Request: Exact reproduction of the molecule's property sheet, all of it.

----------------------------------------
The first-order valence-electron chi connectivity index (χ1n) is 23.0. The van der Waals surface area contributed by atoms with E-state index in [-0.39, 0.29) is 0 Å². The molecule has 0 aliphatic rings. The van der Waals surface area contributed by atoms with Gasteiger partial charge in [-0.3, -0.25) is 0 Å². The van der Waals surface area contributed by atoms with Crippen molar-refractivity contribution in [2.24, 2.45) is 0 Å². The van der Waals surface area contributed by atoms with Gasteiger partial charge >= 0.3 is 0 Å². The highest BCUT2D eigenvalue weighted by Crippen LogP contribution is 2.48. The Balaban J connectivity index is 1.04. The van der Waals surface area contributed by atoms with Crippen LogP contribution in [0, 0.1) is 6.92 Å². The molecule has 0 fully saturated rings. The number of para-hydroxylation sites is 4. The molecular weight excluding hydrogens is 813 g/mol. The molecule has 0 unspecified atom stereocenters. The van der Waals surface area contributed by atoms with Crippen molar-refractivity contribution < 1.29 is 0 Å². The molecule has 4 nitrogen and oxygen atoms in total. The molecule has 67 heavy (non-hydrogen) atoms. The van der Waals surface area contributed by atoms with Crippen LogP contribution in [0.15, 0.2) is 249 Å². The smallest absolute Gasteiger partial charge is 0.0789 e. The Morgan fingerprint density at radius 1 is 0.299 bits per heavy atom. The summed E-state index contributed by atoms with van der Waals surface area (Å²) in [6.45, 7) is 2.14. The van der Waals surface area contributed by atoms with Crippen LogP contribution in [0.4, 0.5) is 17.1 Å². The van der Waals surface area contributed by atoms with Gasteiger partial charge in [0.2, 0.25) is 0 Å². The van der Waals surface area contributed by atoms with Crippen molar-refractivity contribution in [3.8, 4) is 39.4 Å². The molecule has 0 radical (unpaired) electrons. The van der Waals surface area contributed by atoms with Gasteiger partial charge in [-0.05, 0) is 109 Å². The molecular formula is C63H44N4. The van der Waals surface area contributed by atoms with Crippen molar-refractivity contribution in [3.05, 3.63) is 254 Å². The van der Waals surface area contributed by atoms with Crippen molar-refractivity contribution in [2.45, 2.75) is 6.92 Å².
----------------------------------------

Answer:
The first-order valence-electron chi connectivity index (χ1n) is 23.0. The van der Waals surface area contributed by atoms with E-state index in [-0.39, 0.29) is 0 Å². The molecule has 0 aliphatic rings. The van der Waals surface area contributed by atoms with Gasteiger partial charge in [-0.3, -0.25) is 0 Å². The van der Waals surface area contributed by atoms with Crippen molar-refractivity contribution in [2.24, 2.45) is 0 Å². The van der Waals surface area contributed by atoms with Gasteiger partial charge >= 0.3 is 0 Å². The highest BCUT2D eigenvalue weighted by Crippen LogP contribution is 2.48. The Balaban J connectivity index is 1.04. The van der Waals surface area contributed by atoms with Crippen LogP contribution in [0, 0.1) is 6.92 Å². The molecule has 0 fully saturated rings. The number of para-hydroxylation sites is 4. The molecular weight excluding hydrogens is 813 g/mol. The molecule has 0 unspecified atom stereocenters. The van der Waals surface area contributed by atoms with Crippen molar-refractivity contribution < 1.29 is 0 Å². The molecule has 4 nitrogen and oxygen atoms in total. The molecule has 67 heavy (non-hydrogen) atoms. The van der Waals surface area contributed by atoms with Crippen LogP contribution in [0.15, 0.2) is 249 Å². The smallest absolute Gasteiger partial charge is 0.0789 e. The Morgan fingerprint density at radius 1 is 0.299 bits per heavy atom. The summed E-state index contributed by atoms with van der Waals surface area (Å²) in [6.45, 7) is 2.14. The van der Waals surface area contributed by atoms with Crippen LogP contribution in [0.4, 0.5) is 17.1 Å². The van der Waals surface area contributed by atoms with Gasteiger partial charge in [0.2, 0.25) is 0 Å². The van der Waals surface area contributed by atoms with Crippen molar-refractivity contribution in [3.8, 4) is 39.4 Å². The molecule has 0 radical (unpaired) electrons. The van der Waals surface area contributed by atoms with Gasteiger partial charge in [-0.05, 0) is 109 Å². The molecular formula is C63H44N4. The van der Waals surface area contributed by atoms with Crippen molar-refractivity contribution in [3.05, 3.63) is 254 Å². The van der Waals surface area contributed by atoms with Crippen molar-refractivity contribution in [2.45, 2.75) is 6.92 Å².